Computers have brought untold benefits to children around the world, with the number of connected households increasing each year. By the end of 2008, there were over 1.5 billion people online, up from under 200 million at the beginning of 1998.
But while the potential for good is undisputed, it has also raised new and disturbing issues, especially where children are concerned. Further reading here.
There is a disconcerting gap between what parents think and children know. So while 92% of parents say they have established rules for their children’s online activity, 34% of children say their parents haven’t. These patterns are consistent in other countries across the world:
In France, 72% of children surf online alone, and while 85% of parents know about parental control software, only 30% have installed it.
In Korea, 90% of homes connect to cheap, high-speed broadband, and up to 30% of Koreans under the age of 18 are at risk of Internet addiction, spending two hours a day or more online.
In the UK, 57% of 9-19 year olds say they’ve seen online pornography, 46% say they’ve given out information they shouldn’t and 33% say they’ve been bullied online.
In China, 44% of children said they had been approached online by strangers, and 41% had talked to an online stranger about sex, or something that made them feel uncomfortable.
As children and young people become digital citizens in an online world that has no borders or frontiers, it is critical that threats to their well being must be addressed by all stakeholders, including children themselves. They are urged to learn to use their computers and online devices safely, including the installation of firewalls and anti-virus software and how to spot unusual communications.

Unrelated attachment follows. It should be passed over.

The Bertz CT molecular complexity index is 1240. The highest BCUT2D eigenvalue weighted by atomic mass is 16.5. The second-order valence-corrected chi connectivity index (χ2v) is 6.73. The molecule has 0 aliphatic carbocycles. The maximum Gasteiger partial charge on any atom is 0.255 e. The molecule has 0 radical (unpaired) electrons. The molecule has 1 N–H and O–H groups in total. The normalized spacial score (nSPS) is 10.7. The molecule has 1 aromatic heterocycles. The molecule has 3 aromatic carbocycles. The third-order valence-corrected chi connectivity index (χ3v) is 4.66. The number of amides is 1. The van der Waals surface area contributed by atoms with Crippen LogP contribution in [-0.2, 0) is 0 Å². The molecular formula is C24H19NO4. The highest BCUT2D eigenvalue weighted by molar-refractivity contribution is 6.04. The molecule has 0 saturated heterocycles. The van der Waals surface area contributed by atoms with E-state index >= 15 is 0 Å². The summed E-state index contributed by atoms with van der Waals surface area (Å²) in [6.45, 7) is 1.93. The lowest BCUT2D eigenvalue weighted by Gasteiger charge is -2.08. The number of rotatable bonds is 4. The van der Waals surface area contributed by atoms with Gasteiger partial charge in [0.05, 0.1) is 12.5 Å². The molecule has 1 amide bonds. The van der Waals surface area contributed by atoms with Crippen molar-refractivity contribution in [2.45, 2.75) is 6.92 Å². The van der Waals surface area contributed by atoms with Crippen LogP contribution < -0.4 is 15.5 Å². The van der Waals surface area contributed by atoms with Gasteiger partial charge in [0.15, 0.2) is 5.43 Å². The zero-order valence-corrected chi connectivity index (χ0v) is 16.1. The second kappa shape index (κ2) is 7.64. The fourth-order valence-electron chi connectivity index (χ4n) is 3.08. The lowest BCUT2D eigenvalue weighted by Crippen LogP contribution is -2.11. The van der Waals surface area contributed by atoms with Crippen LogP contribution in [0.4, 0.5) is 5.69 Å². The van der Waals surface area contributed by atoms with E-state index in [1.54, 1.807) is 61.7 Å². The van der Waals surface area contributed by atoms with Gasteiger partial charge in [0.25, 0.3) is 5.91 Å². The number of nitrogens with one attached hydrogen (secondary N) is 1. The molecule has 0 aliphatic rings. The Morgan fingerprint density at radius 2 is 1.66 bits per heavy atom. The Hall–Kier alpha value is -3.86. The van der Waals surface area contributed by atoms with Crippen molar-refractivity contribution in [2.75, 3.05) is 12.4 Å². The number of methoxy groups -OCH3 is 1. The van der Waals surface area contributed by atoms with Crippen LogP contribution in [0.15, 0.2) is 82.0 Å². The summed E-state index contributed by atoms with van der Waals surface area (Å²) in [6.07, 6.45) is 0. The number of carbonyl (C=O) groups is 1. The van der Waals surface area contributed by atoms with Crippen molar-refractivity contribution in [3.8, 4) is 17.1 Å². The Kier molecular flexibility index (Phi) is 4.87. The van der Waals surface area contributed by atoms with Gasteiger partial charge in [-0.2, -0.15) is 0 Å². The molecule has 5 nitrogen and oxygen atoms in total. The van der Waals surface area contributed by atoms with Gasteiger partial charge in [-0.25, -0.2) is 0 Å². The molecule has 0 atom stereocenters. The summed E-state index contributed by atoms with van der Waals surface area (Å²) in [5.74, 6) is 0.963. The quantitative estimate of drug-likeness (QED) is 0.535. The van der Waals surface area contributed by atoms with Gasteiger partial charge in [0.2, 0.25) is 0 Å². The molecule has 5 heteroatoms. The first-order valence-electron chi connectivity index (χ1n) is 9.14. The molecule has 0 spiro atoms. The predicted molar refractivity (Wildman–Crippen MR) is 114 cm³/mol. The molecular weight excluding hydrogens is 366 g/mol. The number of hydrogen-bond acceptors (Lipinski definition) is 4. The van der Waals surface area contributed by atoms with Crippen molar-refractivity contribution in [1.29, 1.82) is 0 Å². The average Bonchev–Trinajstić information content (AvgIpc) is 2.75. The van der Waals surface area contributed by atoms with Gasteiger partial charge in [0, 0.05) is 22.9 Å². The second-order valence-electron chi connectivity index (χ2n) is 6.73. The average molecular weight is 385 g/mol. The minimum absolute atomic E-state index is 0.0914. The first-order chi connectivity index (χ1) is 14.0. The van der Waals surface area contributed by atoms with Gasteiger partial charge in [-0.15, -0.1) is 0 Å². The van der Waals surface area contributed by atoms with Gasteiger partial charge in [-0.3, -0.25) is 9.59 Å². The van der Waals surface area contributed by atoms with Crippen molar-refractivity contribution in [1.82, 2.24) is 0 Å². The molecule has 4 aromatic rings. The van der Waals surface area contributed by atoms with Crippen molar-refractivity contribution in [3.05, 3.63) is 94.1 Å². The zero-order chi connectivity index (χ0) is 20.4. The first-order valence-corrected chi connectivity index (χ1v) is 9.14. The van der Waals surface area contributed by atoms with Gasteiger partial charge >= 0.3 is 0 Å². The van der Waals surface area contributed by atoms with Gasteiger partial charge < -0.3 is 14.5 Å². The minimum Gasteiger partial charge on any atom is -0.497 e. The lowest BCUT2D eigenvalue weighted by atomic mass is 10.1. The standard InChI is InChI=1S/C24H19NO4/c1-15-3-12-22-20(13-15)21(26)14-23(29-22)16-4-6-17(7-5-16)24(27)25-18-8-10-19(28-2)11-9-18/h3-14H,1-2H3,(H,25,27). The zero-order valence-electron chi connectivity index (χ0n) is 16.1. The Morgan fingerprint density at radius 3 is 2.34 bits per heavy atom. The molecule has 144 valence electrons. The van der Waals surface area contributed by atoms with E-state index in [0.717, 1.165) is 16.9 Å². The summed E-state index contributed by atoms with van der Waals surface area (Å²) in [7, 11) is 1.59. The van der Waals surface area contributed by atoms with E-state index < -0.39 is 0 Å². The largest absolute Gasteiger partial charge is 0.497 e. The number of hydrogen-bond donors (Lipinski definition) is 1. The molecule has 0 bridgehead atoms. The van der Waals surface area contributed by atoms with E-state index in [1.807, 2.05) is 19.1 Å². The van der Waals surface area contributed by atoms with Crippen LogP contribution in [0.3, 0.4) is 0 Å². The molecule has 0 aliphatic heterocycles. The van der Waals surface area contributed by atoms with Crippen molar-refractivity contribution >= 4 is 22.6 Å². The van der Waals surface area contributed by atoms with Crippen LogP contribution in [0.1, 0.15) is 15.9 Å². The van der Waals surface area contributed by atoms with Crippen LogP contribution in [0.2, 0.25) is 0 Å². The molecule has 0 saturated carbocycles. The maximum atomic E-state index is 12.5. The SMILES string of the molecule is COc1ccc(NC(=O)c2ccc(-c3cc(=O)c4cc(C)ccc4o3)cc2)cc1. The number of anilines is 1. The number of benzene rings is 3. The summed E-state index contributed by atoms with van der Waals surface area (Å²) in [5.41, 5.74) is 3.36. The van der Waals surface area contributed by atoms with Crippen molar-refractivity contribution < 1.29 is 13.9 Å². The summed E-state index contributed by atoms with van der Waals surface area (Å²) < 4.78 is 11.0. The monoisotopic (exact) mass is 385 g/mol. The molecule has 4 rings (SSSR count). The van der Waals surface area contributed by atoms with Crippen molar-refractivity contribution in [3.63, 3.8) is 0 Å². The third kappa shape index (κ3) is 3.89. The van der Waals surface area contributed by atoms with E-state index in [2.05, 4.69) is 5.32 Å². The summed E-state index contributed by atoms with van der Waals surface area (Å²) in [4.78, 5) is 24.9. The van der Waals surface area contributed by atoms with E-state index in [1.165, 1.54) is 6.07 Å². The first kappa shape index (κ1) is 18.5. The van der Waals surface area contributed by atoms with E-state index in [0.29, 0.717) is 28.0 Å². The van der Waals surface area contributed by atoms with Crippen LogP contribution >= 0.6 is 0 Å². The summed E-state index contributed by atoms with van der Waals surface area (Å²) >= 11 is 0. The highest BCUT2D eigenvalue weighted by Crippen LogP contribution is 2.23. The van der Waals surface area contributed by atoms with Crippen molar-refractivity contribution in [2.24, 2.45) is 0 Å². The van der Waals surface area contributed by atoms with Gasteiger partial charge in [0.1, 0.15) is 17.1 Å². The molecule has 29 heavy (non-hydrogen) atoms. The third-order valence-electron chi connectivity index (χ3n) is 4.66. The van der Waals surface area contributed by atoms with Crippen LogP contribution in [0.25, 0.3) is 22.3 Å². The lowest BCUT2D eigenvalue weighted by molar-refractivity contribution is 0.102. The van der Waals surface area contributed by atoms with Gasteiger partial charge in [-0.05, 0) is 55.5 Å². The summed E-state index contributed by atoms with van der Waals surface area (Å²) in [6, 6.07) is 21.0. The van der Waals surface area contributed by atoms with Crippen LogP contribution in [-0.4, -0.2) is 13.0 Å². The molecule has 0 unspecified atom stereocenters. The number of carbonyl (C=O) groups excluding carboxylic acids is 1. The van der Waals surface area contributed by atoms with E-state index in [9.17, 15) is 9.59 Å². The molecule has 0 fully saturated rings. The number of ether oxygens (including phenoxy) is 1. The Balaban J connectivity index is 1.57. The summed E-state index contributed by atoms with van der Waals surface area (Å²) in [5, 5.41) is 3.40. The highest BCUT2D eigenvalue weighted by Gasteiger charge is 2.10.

For children, a set of SMART rules have been spelled out with regard to:
- Setting limits
- Meeting online friends offline
- Accepting invitations/friendships
- Telling someone about their concerns
Here’s a little excerpt of my view on kids and the internet which I gave to BT some time ago:
Muhammad Reeda Malik, 38, does not believe in letting children go online whenever they please.
He described that letting them surf into the wee hours of the morning in the privacy of their own room is "a no-no" in his book. Instead, he suggests having a set time to help them manage their time and instil some discipline as well.
As a father of three daughters, two of whom are approaching their teens, the founder and creator of the popular local blog anakbrunei.org monitors his girls’ online activities by using a website blocker on the Linksys wireless router to block sites which contain certain inappropriate keywords but chooses to have the computer located in a common areas such as his study or the family room.
In addition, they are not allowed to go online on school nights unless it is for school work.
Muhammad Reeda shared with The Brunei Times that he hoped he has given his children the right moral foundation to trust them not to abuse their web privileges.
Although occasionally, he does, check the logs on the router to see where they have been.
And so far, he has found that his children have behaved well.
But if he finds that they abuse his trust in future, they would have to face the consequences of losing their web privileges and will have to earn back the trust that was lost.